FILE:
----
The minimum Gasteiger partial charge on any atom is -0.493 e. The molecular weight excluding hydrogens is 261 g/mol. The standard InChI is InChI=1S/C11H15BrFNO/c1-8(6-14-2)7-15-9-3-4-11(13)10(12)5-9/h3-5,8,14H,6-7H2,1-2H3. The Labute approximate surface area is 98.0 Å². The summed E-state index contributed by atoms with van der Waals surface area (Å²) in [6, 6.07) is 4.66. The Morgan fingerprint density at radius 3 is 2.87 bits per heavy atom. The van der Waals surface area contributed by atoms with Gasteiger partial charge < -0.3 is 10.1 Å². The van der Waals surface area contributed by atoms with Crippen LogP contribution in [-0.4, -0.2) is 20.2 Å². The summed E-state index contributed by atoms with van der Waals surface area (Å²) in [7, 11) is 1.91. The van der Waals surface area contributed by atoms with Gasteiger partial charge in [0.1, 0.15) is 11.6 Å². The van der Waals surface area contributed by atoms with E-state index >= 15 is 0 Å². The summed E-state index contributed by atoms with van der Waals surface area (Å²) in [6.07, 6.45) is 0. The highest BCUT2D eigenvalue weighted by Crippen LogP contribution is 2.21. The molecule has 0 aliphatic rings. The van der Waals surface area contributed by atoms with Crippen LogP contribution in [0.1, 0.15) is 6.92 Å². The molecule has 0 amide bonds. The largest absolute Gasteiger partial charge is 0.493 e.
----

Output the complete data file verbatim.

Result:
The minimum Gasteiger partial charge on any atom is -0.493 e. The molecular weight excluding hydrogens is 261 g/mol. The standard InChI is InChI=1S/C11H15BrFNO/c1-8(6-14-2)7-15-9-3-4-11(13)10(12)5-9/h3-5,8,14H,6-7H2,1-2H3. The Labute approximate surface area is 98.0 Å². The summed E-state index contributed by atoms with van der Waals surface area (Å²) in [6, 6.07) is 4.66. The Morgan fingerprint density at radius 3 is 2.87 bits per heavy atom. The van der Waals surface area contributed by atoms with Gasteiger partial charge < -0.3 is 10.1 Å². The van der Waals surface area contributed by atoms with Crippen LogP contribution in [-0.4, -0.2) is 20.2 Å². The summed E-state index contributed by atoms with van der Waals surface area (Å²) in [7, 11) is 1.91. The van der Waals surface area contributed by atoms with Gasteiger partial charge in [0.1, 0.15) is 11.6 Å². The van der Waals surface area contributed by atoms with E-state index >= 15 is 0 Å². The summed E-state index contributed by atoms with van der Waals surface area (Å²) in [6.07, 6.45) is 0. The highest BCUT2D eigenvalue weighted by Crippen LogP contribution is 2.21. The molecule has 0 aliphatic rings. The van der Waals surface area contributed by atoms with Crippen LogP contribution in [0.1, 0.15) is 6.92 Å². The molecule has 0 amide bonds. The largest absolute Gasteiger partial charge is 0.493 e.